"I think that's great," Miller tells ET's Nischelle Turner about Burke joining the show. "I only met her once at a housewarming party a couple weeks ago. I'm glad that someone who has worked on a network show for as long as she has on Dancing With the Stars is going to see what I've been working with for seven years."
"I don't think she's replacing me, I think it's going to be a different vibe," she adds.
But Miller does believe that Burke will get better treatment and a much bigger budget.
"Wait until Cheryl Burke deals with [no costume budget]," she says. At Dancing With the Stars, they have two floors -- an entire building of seamstresses sewing, rhinestoning, fringe -- she's going to have to run downtown to Santee Alley and buy something off the street in her own car, at 4:30 in rush hour traffic after we wrap, when everything is closing, because that's what I did for six years."
"I bet you she's treated differently," she continues. "I bet you the budget is completely different, and I bet you she is never driving her car, with her gas, getting parking tickets that she has to pay, walking up and down the streets looking for fabric on her feet."
"I chose to quit because I don't want to fight for a great idea, I don't want to fight for better music, I don't want to fight for a bigger costume budget," she stresses, fighting back tears.
Miller says she felt deeply disrespected by Lifetime and the show's production company. ET has reached out to both Lifetime and the production company.
"[They] look at me like I was this down-and-out podunk dance teacher from Pittsburgh that they saved," she claims. "I think the word 'respect,' the word 'trust,' and the word 'thank you' was missing from my relationship with the production company."
"The producers, I literally have to say, 'Where the red carpet stops, you stop. Look down at the floor, is that red carpet?' I have to talk to him like he's three years old," she claims. "They continually come into my backroom, this is every morning -- Wednesday, Thursday, Friday, and sometimes Saturday -- with the boom [mics], disgusting."
However, a source close to production previously told ET that Miller was becoming unreasonable, and had also started making demands after taking a three-week hiatus. "She's spiraling and making decisions that most people would think are not smart," the source said.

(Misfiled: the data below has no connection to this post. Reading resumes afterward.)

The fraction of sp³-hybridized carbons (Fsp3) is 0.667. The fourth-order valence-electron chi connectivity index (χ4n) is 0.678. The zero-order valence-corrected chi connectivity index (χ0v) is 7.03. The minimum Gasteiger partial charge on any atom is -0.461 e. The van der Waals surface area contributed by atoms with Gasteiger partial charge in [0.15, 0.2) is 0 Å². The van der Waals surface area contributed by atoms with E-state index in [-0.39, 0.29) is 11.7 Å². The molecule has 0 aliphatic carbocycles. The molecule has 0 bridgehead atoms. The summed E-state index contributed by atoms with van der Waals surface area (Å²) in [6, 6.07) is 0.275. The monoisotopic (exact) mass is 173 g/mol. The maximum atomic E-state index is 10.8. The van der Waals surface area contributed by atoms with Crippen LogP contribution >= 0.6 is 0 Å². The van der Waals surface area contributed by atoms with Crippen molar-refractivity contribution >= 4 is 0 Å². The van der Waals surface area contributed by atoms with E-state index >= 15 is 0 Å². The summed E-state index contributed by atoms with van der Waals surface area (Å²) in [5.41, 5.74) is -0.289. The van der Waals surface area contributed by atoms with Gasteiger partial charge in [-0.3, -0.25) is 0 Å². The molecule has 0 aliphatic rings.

Miller also tells ET she also felt manipulated during filming, and claims that producers once made her push her dead dog in a stroller.
"My dog died on TV, they made me put the dead dog in a stroller and push it like she was still alive, and I did it," she claims. "What was I thinking? They manipulated me, and they just got in my head and you just get to the point where you just do it because you can't argue anymore. I can't say, 'That's stupid, that would never happen, nobody would ever do that, that's not real, that's not reality' -- I'm a dance teacher."
However, our source tells ET that Miller's dog was not actually in the stroller in the scene in question.
"She wanted to shoot the stroller scene," the source says. "Production would never make her put a dead dog in a stroller."
Another source close to production told ET on Wednesday that all of Miller's claims are "simply false. Full stop."
Still, despite Miller's obvious issues with the production of the show, she insists to ET that she wasn't fired by Lifetime. In fact, she claims the network is still expecting her to come to work.
"I was not fired," she claims. "I haven't even heard from them yet, and I got a call time for today -- let's make that clear, I still got a call time to come to work today."
Later, Miller makes her feelings clear on if she'll ever return to the show, when asked if she'd ever consider it once the "dust settles."
"The dust is not gonna settle until that producer is dead and they cremate him and the dust is there," she says. "That's the dust."
ET has learned that the current season of Dance Moms that finished taping last week was shorter than normal because of Miller's schedule. Burke will appear as a guest choreographer, as is standard practice when Miller is unavailable. Other choreographers that have or will appear on Dance Moms include Debbie Allen, Travis Payne, Aisha Francis, Erin Babbs, Nakul Dev Mahajan and Laurieann Gibson, among others.